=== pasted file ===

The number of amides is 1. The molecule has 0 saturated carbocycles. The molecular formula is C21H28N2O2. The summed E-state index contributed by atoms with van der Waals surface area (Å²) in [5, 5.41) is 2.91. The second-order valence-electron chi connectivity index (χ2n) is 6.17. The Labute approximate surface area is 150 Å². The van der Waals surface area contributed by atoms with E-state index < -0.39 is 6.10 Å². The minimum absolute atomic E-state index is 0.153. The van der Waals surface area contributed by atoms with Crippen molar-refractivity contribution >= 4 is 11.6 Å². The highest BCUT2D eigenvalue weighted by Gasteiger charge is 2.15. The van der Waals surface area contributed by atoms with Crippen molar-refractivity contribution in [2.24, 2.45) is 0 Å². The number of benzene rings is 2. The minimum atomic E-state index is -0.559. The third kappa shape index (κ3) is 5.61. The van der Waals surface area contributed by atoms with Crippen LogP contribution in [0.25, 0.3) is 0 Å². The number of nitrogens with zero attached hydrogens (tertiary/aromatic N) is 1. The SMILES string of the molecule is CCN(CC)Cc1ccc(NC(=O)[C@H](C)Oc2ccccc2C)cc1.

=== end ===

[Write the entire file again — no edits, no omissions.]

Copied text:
The number of amides is 1. The molecule has 0 saturated carbocycles. The molecular formula is C21H28N2O2. The summed E-state index contributed by atoms with van der Waals surface area (Å²) in [5, 5.41) is 2.91. The second-order valence-electron chi connectivity index (χ2n) is 6.17. The Labute approximate surface area is 150 Å². The van der Waals surface area contributed by atoms with E-state index < -0.39 is 6.10 Å². The minimum absolute atomic E-state index is 0.153. The van der Waals surface area contributed by atoms with Crippen molar-refractivity contribution >= 4 is 11.6 Å². The highest BCUT2D eigenvalue weighted by Gasteiger charge is 2.15. The van der Waals surface area contributed by atoms with Crippen molar-refractivity contribution in [2.24, 2.45) is 0 Å². The number of benzene rings is 2. The minimum atomic E-state index is -0.559. The third kappa shape index (κ3) is 5.61. The van der Waals surface area contributed by atoms with Crippen LogP contribution in [0.25, 0.3) is 0 Å². The number of nitrogens with zero attached hydrogens (tertiary/aromatic N) is 1. The SMILES string of the molecule is CCN(CC)Cc1ccc(NC(=O)[C@H](C)Oc2ccccc2C)cc1.